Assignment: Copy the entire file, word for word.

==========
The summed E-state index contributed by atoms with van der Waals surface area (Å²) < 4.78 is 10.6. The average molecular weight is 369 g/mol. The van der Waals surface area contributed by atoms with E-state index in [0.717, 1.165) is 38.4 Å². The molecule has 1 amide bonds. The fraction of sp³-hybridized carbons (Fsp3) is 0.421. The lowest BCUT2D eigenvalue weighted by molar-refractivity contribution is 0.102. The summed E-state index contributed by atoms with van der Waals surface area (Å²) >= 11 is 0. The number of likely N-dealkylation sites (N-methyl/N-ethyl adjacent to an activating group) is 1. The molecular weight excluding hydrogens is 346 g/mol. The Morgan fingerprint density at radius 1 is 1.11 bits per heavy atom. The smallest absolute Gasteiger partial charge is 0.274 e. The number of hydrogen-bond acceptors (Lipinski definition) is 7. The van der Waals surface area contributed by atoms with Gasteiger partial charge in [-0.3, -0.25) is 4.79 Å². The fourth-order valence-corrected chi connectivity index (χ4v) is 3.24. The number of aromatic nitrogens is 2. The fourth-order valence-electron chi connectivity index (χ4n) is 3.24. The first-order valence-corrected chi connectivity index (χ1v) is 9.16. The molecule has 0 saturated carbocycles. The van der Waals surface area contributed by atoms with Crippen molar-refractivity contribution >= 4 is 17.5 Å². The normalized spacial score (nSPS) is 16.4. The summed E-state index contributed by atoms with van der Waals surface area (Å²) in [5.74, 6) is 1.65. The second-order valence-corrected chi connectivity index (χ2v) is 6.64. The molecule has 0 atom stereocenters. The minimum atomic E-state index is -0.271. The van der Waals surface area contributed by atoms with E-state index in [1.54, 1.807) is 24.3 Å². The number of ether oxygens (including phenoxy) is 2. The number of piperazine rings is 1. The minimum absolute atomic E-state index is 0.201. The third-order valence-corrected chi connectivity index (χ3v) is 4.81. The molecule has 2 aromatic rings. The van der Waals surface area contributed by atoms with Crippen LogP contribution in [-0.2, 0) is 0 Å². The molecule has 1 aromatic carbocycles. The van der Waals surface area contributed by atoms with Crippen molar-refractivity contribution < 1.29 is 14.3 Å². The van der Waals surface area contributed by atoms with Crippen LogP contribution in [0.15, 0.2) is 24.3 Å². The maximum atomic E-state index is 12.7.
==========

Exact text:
The summed E-state index contributed by atoms with van der Waals surface area (Å²) < 4.78 is 10.6. The average molecular weight is 369 g/mol. The van der Waals surface area contributed by atoms with E-state index in [0.717, 1.165) is 38.4 Å². The molecule has 1 amide bonds. The fraction of sp³-hybridized carbons (Fsp3) is 0.421. The lowest BCUT2D eigenvalue weighted by molar-refractivity contribution is 0.102. The summed E-state index contributed by atoms with van der Waals surface area (Å²) >= 11 is 0. The number of likely N-dealkylation sites (N-methyl/N-ethyl adjacent to an activating group) is 1. The molecular weight excluding hydrogens is 346 g/mol. The Morgan fingerprint density at radius 1 is 1.11 bits per heavy atom. The smallest absolute Gasteiger partial charge is 0.274 e. The number of hydrogen-bond acceptors (Lipinski definition) is 7. The van der Waals surface area contributed by atoms with Gasteiger partial charge in [-0.3, -0.25) is 4.79 Å². The fourth-order valence-corrected chi connectivity index (χ4v) is 3.24. The number of aromatic nitrogens is 2. The fourth-order valence-electron chi connectivity index (χ4n) is 3.24. The first-order valence-corrected chi connectivity index (χ1v) is 9.16. The molecule has 0 saturated carbocycles. The van der Waals surface area contributed by atoms with Crippen molar-refractivity contribution >= 4 is 17.5 Å². The normalized spacial score (nSPS) is 16.4. The summed E-state index contributed by atoms with van der Waals surface area (Å²) in [5.74, 6) is 1.65. The second-order valence-corrected chi connectivity index (χ2v) is 6.64. The molecule has 0 atom stereocenters. The minimum atomic E-state index is -0.271. The van der Waals surface area contributed by atoms with E-state index in [1.54, 1.807) is 24.3 Å². The number of ether oxygens (including phenoxy) is 2. The number of piperazine rings is 1. The minimum absolute atomic E-state index is 0.201. The third-order valence-corrected chi connectivity index (χ3v) is 4.81. The molecule has 2 aromatic rings. The van der Waals surface area contributed by atoms with Crippen LogP contribution in [-0.2, 0) is 0 Å². The molecule has 1 aromatic carbocycles. The van der Waals surface area contributed by atoms with Crippen molar-refractivity contribution < 1.29 is 14.3 Å². The van der Waals surface area contributed by atoms with Crippen LogP contribution in [0.15, 0.2) is 24.3 Å². The maximum atomic E-state index is 12.7.